Saturday, November 10, 2007
If I had not already learned this lesson, it was brought to my attention again, that you cannot be sure which Dutch captain commanded which ship in the First Anglo-Dutch War unless you see the names listed together in some source. Even then, because there were so many ships of the same name, you need to find more about which ship it was.
Friday, November 09, 2007
I have a list of captains that is dated 16 May 1652 that says that Joost Bulter commanded a Directors' ship of the Stadt en Lande (Groningen). Another part of this list says that Cornelis Evertsen de Jonge commanded a Vlissingen Directors' ship. Those are rather surprising, as there are other lists that eventually give them different assignments. The list of ships of the Admiralty of Zeeland, from December 1652, says that Cornelis Evertsen de Jonge had commanded the ship Vlissingen (26 guns). However, Hendrick de Raedt's list also assigns him to the Vlissingen Directors. Joost Bulter is lists in May to June 1653 as commanding a ship of the Admiralty of Friesland. That was the ship Stad Groningen en Ommelanden (38 guns).
Wednesday, November 07, 2007
I am going into withdrawal, as on my latest consulting job, I no longer have access to the Internet, and therefore to email, during the day. I am sorry to say that I will be less accessible than I have been, although it is in a good cause (doing work and earning money).
Sunday, November 04, 2007
The Zeeland ship Hollandia had served as Johan Evertsen's flagship in the First Anglo-Dutch War, apparently up to and including the Three Days Battle (the Battle of Portland). I had long thought that the Hollandia was one of the 100 ships of 1652, but in fact, it was one of the 36 cruisers funded in 1651. The Hollandia is usually listed as carrying 38 guns. I have a gun inventory for the Hollandia in late March 1653 and at that date, the largest guns carried were 24 pounders. The Hollandia apparently had 2-36pdr guns replacing two others in the Battle of the Gabbard (the Zeeslag bij Nieuwpoort). In late March, the Hollandia had 4-24pdr guns that weighed between 4159 and 4386 lbs. It also had four very light French 18dr guns weighing between 2356 and 2460 lbs. They were described as French half-cartouwen shooting 18 pound iron shot. The Hollandia also carried two 15pdr iron guns weighing 2733 and 2750 lbs. The listing does not give the material, but they probably were bronze, not iron and I would expect that they were chambered.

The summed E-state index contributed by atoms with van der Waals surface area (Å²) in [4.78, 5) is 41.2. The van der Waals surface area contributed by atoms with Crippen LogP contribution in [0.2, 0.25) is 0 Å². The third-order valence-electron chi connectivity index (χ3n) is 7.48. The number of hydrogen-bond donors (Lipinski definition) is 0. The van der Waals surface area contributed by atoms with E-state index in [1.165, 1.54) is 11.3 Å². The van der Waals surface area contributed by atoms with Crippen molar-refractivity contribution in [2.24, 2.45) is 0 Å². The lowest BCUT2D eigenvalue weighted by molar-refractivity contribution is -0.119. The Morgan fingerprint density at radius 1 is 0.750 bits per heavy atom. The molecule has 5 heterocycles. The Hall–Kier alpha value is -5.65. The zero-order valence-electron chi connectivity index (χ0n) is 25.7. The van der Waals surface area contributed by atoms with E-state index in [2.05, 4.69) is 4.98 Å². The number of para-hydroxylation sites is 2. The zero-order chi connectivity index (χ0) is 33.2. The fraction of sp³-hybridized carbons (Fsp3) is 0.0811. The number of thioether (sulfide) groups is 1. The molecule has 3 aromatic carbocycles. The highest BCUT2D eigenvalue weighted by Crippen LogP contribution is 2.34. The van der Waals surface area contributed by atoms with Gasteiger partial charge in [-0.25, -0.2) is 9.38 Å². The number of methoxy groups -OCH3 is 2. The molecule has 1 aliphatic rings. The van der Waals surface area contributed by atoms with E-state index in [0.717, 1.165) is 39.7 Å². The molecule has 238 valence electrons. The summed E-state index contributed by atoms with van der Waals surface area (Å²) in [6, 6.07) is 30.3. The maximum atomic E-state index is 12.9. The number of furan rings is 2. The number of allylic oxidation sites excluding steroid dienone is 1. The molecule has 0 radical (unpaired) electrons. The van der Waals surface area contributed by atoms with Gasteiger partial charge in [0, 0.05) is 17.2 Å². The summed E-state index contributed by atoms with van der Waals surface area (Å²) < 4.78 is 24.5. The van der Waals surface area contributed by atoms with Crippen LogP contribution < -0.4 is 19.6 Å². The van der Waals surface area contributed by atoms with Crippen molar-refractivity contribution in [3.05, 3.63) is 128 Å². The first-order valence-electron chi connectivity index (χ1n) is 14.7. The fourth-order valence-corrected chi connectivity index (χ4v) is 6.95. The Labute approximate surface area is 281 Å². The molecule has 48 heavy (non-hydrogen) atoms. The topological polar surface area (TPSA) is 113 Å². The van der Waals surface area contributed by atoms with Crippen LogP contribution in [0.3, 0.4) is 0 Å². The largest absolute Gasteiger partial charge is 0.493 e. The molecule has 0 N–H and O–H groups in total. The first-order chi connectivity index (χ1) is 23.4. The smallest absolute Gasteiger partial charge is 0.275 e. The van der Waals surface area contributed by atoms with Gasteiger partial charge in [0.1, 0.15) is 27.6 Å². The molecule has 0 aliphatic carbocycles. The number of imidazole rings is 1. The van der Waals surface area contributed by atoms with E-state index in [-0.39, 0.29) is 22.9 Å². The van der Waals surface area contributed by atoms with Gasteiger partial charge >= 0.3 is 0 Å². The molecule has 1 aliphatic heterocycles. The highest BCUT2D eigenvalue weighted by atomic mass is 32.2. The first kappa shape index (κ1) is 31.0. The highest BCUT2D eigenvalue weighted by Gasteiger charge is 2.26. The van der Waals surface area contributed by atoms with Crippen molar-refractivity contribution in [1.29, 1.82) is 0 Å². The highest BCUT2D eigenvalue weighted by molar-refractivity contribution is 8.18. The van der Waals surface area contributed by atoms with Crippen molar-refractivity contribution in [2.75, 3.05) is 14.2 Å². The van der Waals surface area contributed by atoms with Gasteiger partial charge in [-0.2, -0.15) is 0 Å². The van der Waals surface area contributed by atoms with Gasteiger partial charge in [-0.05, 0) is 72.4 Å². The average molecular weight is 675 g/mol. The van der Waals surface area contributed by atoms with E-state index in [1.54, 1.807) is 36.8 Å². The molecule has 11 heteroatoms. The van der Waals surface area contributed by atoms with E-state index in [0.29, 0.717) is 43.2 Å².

Saturday, November 03, 2007
My latest thinking on resources for the Dutch navy in the First Anglo-Dutch War is that none of the current published works really are adequate. For English speakers who want information about the orders of battle, ships, and captains, the only choice is The First Dutch War, published by the Navy Records Society "a long time ago". Everything else only deals with generalities. Michael Baumber's book General-at-Sea has a bit of detail, but not Dutch fleet lists. For that matter, the most detailed Dutch source, also very old, is Dr. Johan E. Elias's work Schetsen uit de Geschiedenis van ons Zeewezen. There is some detail there, but mostly the book is a source for references to the archives. There also Dr. Ballhausen's book, Der Erste Englisch-Höllandische Seekrieg 1652-1654, which is in German. His lists are filled with errors, but his book is still valuable. He has many references into obscure published sources, although they need to be checked, as they may not always support his conclusions. For Dutch ship information, the only option in the published literature is A. Vreugdenhil's Ships of the United Netherlands 1648-1702. It is both incomplete and has many errors, sadly. Frankly, the best sources are all unpublished, at this point. Most are in the Nationaal Archief in The Hague, as well as the various municipal archives, the Zeeuws Archief in Zeeland, the Westfries Archief in Hoorn, and a few others. There are also the maritime-related museums, such as the Scheepvaart, which is currently closed for renovation. We can only hope that some new published sources will appear soon, even if they are in Dutch, so that everyone does not have to try to find the unpublished information for themselves.